Armed with a year and a half of bullet-proof agronomy work — not to mention volunteer experience at the 2016 Ryder Cup at Hazeltine National Golf Club in Chaska, Minn., where she first met fellow Spaniard Alejandro Reyes, her fiancé and Marco Simone’s director of agronomy — Arias returned to Europe and waited for the job offers to roll in.

They didn’t.

She did land a gig working the renovation of Real Club Valderrama in her native Spain, but that gig was short-lived.

“I did that for three months,” Arias recalls. “I was a little disappointed I was having trouble getting a job. For a long time, I thought it was because I was a woman, but it’s fine. What’s most important is that I was very positive, fighting to get back on a golf course.”

After another short stint working on a sod farm, Arias got back on a golf course to take basically an entry-level post working for Reyes at Le Golf National outside of Paris in the run-up to the 2018 Ryder Cup.

“I wanted to be back on a golf course, and Alejandro gave me that opportunity to be a greenkeeper at Le Golf National,” Arias says. “The position was lower, and I left a good salary, but I went to Paris to get more experience, more tournament preparation experience with the Ryder Cup. When I think about it now, it was the right decision.”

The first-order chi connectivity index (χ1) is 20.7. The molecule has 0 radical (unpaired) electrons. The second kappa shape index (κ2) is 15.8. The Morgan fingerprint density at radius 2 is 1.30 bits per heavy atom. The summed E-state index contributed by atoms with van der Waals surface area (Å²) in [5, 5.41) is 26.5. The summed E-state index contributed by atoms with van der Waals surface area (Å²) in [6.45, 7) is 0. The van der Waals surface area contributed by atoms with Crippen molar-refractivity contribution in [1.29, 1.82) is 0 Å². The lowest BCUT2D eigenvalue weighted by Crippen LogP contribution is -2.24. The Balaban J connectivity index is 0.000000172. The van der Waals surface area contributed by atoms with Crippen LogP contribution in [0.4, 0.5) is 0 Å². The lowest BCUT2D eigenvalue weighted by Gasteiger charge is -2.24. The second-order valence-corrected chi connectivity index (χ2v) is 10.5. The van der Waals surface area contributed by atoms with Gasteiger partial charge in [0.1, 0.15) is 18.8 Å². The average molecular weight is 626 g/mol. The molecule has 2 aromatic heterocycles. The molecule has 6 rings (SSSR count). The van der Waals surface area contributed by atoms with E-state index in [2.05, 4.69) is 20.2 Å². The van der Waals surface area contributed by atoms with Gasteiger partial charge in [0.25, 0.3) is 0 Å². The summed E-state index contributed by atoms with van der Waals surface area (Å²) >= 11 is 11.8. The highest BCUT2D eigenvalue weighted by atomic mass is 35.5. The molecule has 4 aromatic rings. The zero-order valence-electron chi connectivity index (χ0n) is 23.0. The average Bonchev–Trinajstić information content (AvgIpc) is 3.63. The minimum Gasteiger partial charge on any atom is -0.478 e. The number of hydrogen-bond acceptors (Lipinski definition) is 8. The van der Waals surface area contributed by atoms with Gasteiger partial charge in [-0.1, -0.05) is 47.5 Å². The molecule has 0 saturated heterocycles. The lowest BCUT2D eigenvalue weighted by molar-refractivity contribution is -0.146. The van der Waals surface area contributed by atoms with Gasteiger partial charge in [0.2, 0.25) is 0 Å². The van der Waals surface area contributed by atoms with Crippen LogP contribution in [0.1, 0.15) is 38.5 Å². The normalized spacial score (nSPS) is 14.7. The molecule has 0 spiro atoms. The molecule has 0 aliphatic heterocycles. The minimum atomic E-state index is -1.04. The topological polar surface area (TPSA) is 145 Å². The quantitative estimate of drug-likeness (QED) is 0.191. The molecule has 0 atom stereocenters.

After six months at Le Golf National, Arias landed her only assistant superintendent job, at Real Club Pineda in Sevilla, Spain, where she served a year and a half before Marco Simone called in June 2020.

Arias says the powers-that-be at Marco Simone — which at that time was in the middle of its massive renovation — wanted to hire Reyes as superintendent, but since leaving Le Golf National in 2018, he had co-founded, with Sylvain Duval, the consulting company Turfgrass Agronomy & Services. TAS agreed Reyes would serve as Marco Simone’s director of agronomy, and the course directors selected Arias, also part of the TAS team, as the day-to-day superintendent. In the early stages of their contracts, Reyes continued his consulting duties at Marco Simone and elsewhere, but since midsummer he has been exclusively on-site at Marco Simone daily to oversee Ryder Cup prep.